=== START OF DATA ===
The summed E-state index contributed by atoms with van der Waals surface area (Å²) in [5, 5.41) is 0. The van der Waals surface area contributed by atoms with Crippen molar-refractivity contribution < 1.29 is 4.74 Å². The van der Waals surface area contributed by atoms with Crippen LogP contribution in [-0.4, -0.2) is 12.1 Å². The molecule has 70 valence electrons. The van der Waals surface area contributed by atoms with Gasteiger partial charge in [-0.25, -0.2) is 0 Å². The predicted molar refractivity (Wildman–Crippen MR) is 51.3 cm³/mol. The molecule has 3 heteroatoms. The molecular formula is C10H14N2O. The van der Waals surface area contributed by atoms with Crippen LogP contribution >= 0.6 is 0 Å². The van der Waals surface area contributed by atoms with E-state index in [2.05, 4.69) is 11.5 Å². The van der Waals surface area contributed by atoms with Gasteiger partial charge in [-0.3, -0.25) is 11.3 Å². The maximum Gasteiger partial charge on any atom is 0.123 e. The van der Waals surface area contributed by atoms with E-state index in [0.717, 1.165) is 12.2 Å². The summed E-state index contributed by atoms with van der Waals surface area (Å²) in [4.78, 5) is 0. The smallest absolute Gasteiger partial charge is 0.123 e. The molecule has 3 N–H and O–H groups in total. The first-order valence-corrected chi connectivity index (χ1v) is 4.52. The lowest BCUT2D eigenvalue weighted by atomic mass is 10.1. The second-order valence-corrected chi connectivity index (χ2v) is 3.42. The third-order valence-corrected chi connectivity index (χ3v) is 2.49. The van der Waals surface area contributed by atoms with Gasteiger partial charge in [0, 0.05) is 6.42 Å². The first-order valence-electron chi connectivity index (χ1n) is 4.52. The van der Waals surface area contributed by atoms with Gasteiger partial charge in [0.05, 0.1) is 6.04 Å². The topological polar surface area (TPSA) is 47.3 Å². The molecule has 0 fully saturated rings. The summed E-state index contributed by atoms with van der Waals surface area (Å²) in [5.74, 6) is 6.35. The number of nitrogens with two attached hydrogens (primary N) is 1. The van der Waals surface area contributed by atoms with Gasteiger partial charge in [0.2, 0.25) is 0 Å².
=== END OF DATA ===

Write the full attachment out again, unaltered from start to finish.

The summed E-state index contributed by atoms with van der Waals surface area (Å²) in [5, 5.41) is 0. The van der Waals surface area contributed by atoms with Crippen molar-refractivity contribution < 1.29 is 4.74 Å². The van der Waals surface area contributed by atoms with Crippen LogP contribution in [-0.4, -0.2) is 12.1 Å². The molecule has 70 valence electrons. The van der Waals surface area contributed by atoms with Gasteiger partial charge in [-0.25, -0.2) is 0 Å². The predicted molar refractivity (Wildman–Crippen MR) is 51.3 cm³/mol. The molecule has 3 heteroatoms. The molecular formula is C10H14N2O. The van der Waals surface area contributed by atoms with Crippen LogP contribution >= 0.6 is 0 Å². The van der Waals surface area contributed by atoms with E-state index in [2.05, 4.69) is 11.5 Å². The van der Waals surface area contributed by atoms with Gasteiger partial charge in [-0.3, -0.25) is 11.3 Å². The maximum Gasteiger partial charge on any atom is 0.123 e. The van der Waals surface area contributed by atoms with E-state index in [0.717, 1.165) is 12.2 Å². The summed E-state index contributed by atoms with van der Waals surface area (Å²) in [4.78, 5) is 0. The smallest absolute Gasteiger partial charge is 0.123 e. The molecule has 3 N–H and O–H groups in total. The first-order valence-corrected chi connectivity index (χ1v) is 4.52. The lowest BCUT2D eigenvalue weighted by atomic mass is 10.1. The second-order valence-corrected chi connectivity index (χ2v) is 3.42. The third-order valence-corrected chi connectivity index (χ3v) is 2.49. The van der Waals surface area contributed by atoms with Gasteiger partial charge in [0, 0.05) is 6.42 Å². The first-order valence-electron chi connectivity index (χ1n) is 4.52. The van der Waals surface area contributed by atoms with Gasteiger partial charge in [0.05, 0.1) is 6.04 Å². The topological polar surface area (TPSA) is 47.3 Å². The molecule has 0 fully saturated rings. The summed E-state index contributed by atoms with van der Waals surface area (Å²) in [5.74, 6) is 6.35. The number of nitrogens with two attached hydrogens (primary N) is 1. The van der Waals surface area contributed by atoms with Gasteiger partial charge in [0.2, 0.25) is 0 Å².